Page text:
|Boykin jr, James|
Submitted to: Applied Engineering in Agriculture
Publication Type: Peer reviewed journal
Publication Acceptance Date: 2/22/2005
Publication Date: 7/27/2005
Citation: Boykin Jr, J.C., Soerens, T.S., Siebenmorgen, T.J. 2005. Treatment of rice cooker wastewater and recovery of byproducts by membrane microfiltration. Applied Engineering in Agriculture. Vol. 21(4): 689-694. Interpretive Summary: Rice consumption in the U.S. is over 20 pounds per capita yearly. Twenty five percent of this rice goes into processed foods such as convenience cook rice, which is fully cooked and packaged for human consumption. Convenience cook rice operations produce an effluent that is extremely high in organic content, mostly starches, and requires large amounts of oxygen for biological treatment. Membrane microfiltration has been used in several other industrial food applications and could be used to recover starches from rice cooker effluents. This study evaluated the performance of a tubular, stainless steel membrane microfiltration system in removing starches from a rice cooker waste stream. The system was successful in removing most solids and biological oxygen demand from the waste stream. A concentrated starch solution, which has several potential uses as an animal feed or human consumption, was recovered as a byproduct. The system designed and tested in this study will likely be too expensive for starch recovery from rice cooker effluent; however, the concept was proven successful. Further studies with less expensive filtration methods should be considered. An inexpensive method of starch recovery would eliminate disposal charges, while creating a potentially valuable byproduct.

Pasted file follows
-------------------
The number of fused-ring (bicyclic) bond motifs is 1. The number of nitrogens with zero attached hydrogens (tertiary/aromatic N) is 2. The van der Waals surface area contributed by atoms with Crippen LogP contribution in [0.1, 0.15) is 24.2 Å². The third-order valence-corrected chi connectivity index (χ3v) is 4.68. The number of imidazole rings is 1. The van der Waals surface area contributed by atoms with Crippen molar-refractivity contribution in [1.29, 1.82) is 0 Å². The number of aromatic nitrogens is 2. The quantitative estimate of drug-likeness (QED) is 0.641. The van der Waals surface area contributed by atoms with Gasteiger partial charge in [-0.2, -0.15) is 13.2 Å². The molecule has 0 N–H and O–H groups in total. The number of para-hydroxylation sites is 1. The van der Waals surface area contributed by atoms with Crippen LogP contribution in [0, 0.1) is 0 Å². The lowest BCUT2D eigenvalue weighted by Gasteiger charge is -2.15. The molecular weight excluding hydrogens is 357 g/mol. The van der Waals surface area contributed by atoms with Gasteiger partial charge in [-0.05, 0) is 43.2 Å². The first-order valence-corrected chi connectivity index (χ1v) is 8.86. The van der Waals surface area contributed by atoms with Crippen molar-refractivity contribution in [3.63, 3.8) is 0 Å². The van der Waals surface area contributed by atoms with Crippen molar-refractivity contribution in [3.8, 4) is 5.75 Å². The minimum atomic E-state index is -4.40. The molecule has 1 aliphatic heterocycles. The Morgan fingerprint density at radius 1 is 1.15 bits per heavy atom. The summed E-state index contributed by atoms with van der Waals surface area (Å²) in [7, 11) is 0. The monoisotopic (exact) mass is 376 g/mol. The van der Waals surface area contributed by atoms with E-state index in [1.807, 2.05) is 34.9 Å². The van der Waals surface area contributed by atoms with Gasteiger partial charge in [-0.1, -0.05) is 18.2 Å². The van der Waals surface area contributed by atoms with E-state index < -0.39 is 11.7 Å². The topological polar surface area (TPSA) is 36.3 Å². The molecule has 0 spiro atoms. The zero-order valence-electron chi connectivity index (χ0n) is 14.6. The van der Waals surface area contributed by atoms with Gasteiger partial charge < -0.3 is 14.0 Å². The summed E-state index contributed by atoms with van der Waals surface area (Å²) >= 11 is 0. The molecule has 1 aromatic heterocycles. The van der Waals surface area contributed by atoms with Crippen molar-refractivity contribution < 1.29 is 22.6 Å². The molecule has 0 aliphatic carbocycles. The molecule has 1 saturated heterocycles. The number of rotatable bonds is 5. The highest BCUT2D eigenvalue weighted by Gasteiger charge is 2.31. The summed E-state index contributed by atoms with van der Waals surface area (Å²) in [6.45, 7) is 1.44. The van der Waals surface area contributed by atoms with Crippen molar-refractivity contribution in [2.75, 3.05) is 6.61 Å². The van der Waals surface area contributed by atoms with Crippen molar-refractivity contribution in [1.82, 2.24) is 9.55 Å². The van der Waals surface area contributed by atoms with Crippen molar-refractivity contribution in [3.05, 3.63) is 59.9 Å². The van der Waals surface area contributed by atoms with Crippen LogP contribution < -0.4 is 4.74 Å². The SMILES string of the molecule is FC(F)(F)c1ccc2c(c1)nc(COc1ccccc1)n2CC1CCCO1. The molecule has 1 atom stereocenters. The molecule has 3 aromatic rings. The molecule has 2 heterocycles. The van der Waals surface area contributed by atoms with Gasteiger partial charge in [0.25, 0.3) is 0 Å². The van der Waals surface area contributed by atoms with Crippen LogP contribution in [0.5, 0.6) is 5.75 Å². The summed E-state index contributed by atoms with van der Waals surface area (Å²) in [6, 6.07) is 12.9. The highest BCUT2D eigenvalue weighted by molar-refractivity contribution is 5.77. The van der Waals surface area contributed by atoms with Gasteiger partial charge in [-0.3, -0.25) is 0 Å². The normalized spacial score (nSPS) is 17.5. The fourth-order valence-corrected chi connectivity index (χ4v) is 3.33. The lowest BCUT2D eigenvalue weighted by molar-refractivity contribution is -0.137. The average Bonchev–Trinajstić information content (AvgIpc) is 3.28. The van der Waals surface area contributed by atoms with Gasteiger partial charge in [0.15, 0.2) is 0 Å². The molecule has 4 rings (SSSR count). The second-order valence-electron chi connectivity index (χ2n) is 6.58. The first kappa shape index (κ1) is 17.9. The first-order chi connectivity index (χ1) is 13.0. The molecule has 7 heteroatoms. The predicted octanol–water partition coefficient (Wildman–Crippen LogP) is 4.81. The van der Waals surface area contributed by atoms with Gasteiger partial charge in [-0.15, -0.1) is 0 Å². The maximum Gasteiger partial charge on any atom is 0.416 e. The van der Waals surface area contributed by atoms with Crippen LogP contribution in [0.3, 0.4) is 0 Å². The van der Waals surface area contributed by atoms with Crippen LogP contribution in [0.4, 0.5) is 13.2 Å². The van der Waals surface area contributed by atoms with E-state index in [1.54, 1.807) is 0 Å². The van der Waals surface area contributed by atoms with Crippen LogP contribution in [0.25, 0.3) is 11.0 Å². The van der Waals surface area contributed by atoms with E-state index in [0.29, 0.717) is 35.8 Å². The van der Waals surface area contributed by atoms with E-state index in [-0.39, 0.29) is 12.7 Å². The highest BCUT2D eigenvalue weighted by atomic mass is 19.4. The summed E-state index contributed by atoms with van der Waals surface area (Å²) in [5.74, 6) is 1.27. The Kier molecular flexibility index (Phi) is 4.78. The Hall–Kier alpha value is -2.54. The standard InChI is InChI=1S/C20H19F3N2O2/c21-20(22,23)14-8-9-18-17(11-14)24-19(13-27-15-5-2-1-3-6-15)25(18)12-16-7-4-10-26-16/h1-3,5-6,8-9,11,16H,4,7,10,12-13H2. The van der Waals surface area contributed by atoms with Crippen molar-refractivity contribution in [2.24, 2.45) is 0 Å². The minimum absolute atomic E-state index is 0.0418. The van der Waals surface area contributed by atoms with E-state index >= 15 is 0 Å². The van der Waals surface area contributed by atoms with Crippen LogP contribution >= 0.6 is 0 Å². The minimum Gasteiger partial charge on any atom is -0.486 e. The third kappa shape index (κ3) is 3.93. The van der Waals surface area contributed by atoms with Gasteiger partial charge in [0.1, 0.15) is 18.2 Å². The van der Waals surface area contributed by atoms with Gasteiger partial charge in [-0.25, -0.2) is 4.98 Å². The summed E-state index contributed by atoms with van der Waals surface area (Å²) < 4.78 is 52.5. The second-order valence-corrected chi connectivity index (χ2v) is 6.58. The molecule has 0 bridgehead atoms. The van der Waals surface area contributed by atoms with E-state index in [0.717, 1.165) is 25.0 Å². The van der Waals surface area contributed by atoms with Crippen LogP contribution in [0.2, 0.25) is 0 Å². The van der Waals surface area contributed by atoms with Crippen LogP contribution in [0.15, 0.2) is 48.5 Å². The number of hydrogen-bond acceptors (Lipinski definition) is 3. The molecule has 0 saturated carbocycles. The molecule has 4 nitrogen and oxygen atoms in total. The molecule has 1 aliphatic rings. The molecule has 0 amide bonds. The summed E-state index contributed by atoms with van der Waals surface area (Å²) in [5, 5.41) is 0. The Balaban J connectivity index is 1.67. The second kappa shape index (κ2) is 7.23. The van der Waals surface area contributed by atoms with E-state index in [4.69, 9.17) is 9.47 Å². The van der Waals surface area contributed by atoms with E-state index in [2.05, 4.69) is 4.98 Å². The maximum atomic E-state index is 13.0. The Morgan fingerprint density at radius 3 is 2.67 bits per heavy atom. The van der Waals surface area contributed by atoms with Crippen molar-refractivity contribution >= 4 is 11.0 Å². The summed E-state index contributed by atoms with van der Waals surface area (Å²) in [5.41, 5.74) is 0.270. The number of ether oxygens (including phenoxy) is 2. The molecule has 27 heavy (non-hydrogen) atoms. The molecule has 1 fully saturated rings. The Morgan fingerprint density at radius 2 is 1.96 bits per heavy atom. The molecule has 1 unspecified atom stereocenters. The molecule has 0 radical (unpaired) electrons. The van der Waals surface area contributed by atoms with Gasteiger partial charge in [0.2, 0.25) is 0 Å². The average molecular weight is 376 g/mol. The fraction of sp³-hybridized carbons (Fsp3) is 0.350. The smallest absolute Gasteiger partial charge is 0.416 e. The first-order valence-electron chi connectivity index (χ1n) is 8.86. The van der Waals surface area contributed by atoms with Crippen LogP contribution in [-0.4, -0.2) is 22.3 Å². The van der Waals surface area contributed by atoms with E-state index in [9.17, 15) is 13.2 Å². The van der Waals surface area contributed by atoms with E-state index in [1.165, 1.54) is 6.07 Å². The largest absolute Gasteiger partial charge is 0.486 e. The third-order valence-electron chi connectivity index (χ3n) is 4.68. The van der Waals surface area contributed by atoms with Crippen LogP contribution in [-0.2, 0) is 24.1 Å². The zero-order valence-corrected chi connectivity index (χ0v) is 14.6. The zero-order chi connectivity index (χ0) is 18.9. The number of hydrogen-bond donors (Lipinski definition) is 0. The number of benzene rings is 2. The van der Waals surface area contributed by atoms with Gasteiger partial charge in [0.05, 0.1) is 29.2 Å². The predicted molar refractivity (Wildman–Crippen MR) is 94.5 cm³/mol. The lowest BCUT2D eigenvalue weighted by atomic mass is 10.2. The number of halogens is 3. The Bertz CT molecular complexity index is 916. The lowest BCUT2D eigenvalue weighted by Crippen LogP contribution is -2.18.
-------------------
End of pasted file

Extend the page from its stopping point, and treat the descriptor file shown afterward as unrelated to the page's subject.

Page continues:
Technical Abstract: A pilot scale system was used to evaluate the performance of a membrane microfiltration system, rated at 0.1 micron, for the recovery of starches and other solids from rice cooker wastewater produced by a rice processing facility. Results of three experiments showed that a cross-flow velocity of 5.18 m/s (17 ft/s) and a trans-membrane pressure of 276 kPa (40 psi) were required for best filtration. In two experiments, a concentration of almost 9% total solids was achieved. Permeate flux rates decreased from over 2 m/d (50 gal./ft2/day, gfd) for unconcentrated samples to under 0.4 m/d (10 gfd) for the most concentrated samples. The treated and untreated streams were characterized to evaluate the performance of the system. The feed flow contained an average of 0.71% total solids and 4395 mg/L BOD. The permeate contained under 0.12% total solids and under 400 mg/L BOD. A membrane system was sized for the test site based on data from these experiments. A system capable of concentrating 68 L/min (18 gpm) of cook water to 5, 8, and 10 % total solids required a total membrane surface area of 77, 113, and 155 m2 (831, 1215, and 1665 ft2), respectively. Savings in sewage costs were calculated to be $10.90/hr (average cost savings per hour of filter operation).